In [7]: cl = RandomForestClassifier()
(Xtrain,Ttrain),(Xtest,Ttest) = utils.split(X,T)
Unlike the decision boundary obtained by a single decision tree, the random forest tends to produce more curved and natural-looking decision functions.
Quantitative Experiments
We now focus on understanding more quantitatively the effect on the model accuracy of choosing different models and their parameters. For this, we switch to the regression case, and consider two different datasets also available in scikit-learn, the boston dataset, and the diabetes dataset.
In [8]: boston = sklearn.datasets.load_boston()
diabetes = sklearn.datasets.load_diabetes()
The file utils.py provides a method benchmark, that tests the performance of a model on 100 different train/test splits, and returns the average training and test performance scores. For regression task, the performance score is given by the R2 coefficient of determination (see here https://en.wikipedia.org/wiki/Coefficient of determination). A score of “1” is optimal. A score of “0” is es- sentially random guessing.
In [9]: regressor = sklearn.tree.DecisionTreeRegressor(max_depth=5)
strain,stest = utils.benchmark(regressor,boston)
print(’training: %.3f | test score: %.3f’%(strain,stest))
training: 0.938 | test score: 0.724
In the example above, the test data is predicted fairly well with a coefficient determination above 0.7. Fur- thermore, we can investigate the effect of depth on the decision tree:

In [10]: for d in range(1,10):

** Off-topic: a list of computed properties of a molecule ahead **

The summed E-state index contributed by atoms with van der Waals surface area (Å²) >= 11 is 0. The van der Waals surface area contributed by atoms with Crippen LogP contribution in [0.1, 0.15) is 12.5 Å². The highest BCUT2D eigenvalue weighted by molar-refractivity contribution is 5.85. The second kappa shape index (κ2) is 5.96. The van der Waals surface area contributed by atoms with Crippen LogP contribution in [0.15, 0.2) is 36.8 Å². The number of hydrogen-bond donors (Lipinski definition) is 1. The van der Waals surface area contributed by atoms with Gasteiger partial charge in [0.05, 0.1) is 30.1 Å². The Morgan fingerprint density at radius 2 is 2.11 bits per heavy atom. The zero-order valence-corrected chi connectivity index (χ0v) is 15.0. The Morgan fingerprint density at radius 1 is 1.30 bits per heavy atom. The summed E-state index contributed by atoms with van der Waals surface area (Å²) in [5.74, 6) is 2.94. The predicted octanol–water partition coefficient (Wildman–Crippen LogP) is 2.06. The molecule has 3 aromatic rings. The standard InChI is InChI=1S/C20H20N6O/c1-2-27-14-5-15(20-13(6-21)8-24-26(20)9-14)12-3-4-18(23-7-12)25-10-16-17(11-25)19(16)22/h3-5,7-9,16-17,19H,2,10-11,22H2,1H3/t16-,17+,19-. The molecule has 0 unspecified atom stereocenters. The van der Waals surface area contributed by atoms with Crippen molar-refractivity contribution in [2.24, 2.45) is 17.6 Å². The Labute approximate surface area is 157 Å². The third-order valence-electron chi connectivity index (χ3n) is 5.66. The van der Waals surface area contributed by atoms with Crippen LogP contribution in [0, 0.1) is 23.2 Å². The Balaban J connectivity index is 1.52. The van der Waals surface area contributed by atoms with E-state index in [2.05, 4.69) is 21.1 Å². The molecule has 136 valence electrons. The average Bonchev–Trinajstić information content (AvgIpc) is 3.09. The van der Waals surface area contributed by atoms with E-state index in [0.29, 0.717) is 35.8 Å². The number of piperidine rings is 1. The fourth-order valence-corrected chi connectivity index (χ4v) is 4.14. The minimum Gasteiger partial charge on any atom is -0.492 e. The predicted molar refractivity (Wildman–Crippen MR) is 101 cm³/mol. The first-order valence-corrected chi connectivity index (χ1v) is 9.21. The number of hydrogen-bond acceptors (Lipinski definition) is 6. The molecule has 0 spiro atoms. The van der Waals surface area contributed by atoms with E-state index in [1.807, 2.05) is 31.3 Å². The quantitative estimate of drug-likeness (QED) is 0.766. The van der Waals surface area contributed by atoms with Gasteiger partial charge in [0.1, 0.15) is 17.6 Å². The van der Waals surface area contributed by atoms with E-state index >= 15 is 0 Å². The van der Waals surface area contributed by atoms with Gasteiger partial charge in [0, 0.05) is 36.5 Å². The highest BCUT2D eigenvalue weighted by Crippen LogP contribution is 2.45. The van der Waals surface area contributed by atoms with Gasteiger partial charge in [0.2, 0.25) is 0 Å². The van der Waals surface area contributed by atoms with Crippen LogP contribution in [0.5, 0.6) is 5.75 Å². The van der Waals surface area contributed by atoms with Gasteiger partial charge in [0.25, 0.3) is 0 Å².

regressor = sklearn.tree.DecisionTreeRegressor(max_depth=d)
strain,stest = utils.benchmark(regressor,boston)
print(’depth: %d | training score: %.3f | test score: %.3f’%
depth: 1 | training score: 0.479 | test score: 0.383
depth: 2 | training score: 0.717 | test score: 0.631
depth: 3 | training score: 0.835 | test score: 0.684
depth: 4 | training score: 0.904 | test score: 0.725
depth: 5 | training score: 0.938 | test score: 0.723
depth: 6 | training score: 0.962 | test score: 0.723
depth: 7 | training score: 0.976 | test score: 0.716
depth: 8 | training score: 0.986 | test score: 0.711
depth: 9 | training score: 0.992 | test score: 0.714
Although the training error keeps increasing, the test error saturates once a depth of 5 has been reached. The same experiment can be performed on the diabetes dataset:
In [11]: for d in range(1,10):
regressor = sklearn.tree.DecisionTreeRegressor(max_depth=d)
strain,stest = utils.benchmark(regressor,diabetes)
print(’depth: %d | training score: %.3f | test score: %.3f’%
depth: 1 | training score: 0.319 | test score: 0.220
depth: 2 | training score: 0.462 | test score: 0.334
depth: 3 | training score: 0.557 | test score: 0.316
depth: 4 | training score: 0.649 | test score: 0.256
depth: 5 | training score: 0.739 | test score: 0.184
depth: 6 | training score: 0.820 | test score: 0.109
depth: 7 | training score: 0.884 | test score: 0.041
depth: 8 | training score: 0.930 | test score: -0.016
depth: 9 | training score: 0.960 | test score: -0.044
Here, the best depth is just 2, and the model quality seriously degrades as we continue growing the tree. This is the result of overfitting, i.e. as we make the model closer to the data (bias reduction), we are also become highly sensitive to noise in the data and in the sampling process (variance increase).
Implementing a Random Forest Regressor (10 P)